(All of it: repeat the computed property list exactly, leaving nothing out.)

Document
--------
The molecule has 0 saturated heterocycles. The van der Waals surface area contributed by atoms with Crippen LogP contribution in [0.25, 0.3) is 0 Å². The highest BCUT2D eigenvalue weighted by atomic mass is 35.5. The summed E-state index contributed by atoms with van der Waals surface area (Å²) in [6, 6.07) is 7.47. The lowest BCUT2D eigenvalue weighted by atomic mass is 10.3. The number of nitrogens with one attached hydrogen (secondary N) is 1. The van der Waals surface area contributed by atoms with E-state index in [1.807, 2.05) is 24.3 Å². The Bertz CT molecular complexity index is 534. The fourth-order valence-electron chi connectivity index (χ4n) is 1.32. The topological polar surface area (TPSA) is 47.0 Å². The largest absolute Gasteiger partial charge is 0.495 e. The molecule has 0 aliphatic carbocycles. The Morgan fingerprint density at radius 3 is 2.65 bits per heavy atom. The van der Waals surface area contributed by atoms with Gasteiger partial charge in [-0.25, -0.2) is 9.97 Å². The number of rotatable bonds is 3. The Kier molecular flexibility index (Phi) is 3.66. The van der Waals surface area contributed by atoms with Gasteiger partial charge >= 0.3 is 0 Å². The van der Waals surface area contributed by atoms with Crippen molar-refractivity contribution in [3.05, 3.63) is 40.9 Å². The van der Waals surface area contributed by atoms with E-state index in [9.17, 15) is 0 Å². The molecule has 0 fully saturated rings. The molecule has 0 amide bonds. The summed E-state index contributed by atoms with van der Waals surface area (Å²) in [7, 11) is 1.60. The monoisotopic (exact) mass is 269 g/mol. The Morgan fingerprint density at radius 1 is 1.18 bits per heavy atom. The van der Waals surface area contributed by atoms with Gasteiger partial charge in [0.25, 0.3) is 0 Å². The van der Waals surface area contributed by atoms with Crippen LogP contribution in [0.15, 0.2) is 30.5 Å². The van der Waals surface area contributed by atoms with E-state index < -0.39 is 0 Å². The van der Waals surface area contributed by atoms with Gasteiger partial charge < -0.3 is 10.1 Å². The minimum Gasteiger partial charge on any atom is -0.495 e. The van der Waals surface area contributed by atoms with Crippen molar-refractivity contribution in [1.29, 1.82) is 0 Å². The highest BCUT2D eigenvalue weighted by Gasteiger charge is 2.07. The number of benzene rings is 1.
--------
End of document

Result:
The molecule has 0 saturated heterocycles. The van der Waals surface area contributed by atoms with Crippen LogP contribution in [0.25, 0.3) is 0 Å². The highest BCUT2D eigenvalue weighted by atomic mass is 35.5. The summed E-state index contributed by atoms with van der Waals surface area (Å²) in [6, 6.07) is 7.47. The lowest BCUT2D eigenvalue weighted by atomic mass is 10.3. The number of nitrogens with one attached hydrogen (secondary N) is 1. The van der Waals surface area contributed by atoms with E-state index in [1.807, 2.05) is 24.3 Å². The Bertz CT molecular complexity index is 534. The fourth-order valence-electron chi connectivity index (χ4n) is 1.32. The topological polar surface area (TPSA) is 47.0 Å². The largest absolute Gasteiger partial charge is 0.495 e. The molecule has 0 aliphatic carbocycles. The Morgan fingerprint density at radius 3 is 2.65 bits per heavy atom. The van der Waals surface area contributed by atoms with Gasteiger partial charge in [-0.25, -0.2) is 9.97 Å². The number of rotatable bonds is 3. The Kier molecular flexibility index (Phi) is 3.66. The van der Waals surface area contributed by atoms with Gasteiger partial charge >= 0.3 is 0 Å². The van der Waals surface area contributed by atoms with Crippen molar-refractivity contribution in [3.05, 3.63) is 40.9 Å². The van der Waals surface area contributed by atoms with E-state index in [9.17, 15) is 0 Å². The molecule has 0 fully saturated rings. The molecule has 0 amide bonds. The summed E-state index contributed by atoms with van der Waals surface area (Å²) in [7, 11) is 1.60. The monoisotopic (exact) mass is 269 g/mol. The Morgan fingerprint density at radius 1 is 1.18 bits per heavy atom. The van der Waals surface area contributed by atoms with Gasteiger partial charge in [0.25, 0.3) is 0 Å². The van der Waals surface area contributed by atoms with Crippen LogP contribution in [0.15, 0.2) is 30.5 Å². The van der Waals surface area contributed by atoms with E-state index < -0.39 is 0 Å². The van der Waals surface area contributed by atoms with Gasteiger partial charge < -0.3 is 10.1 Å². The minimum Gasteiger partial charge on any atom is -0.495 e. The van der Waals surface area contributed by atoms with Crippen molar-refractivity contribution in [1.29, 1.82) is 0 Å². The highest BCUT2D eigenvalue weighted by Gasteiger charge is 2.07. The number of benzene rings is 1.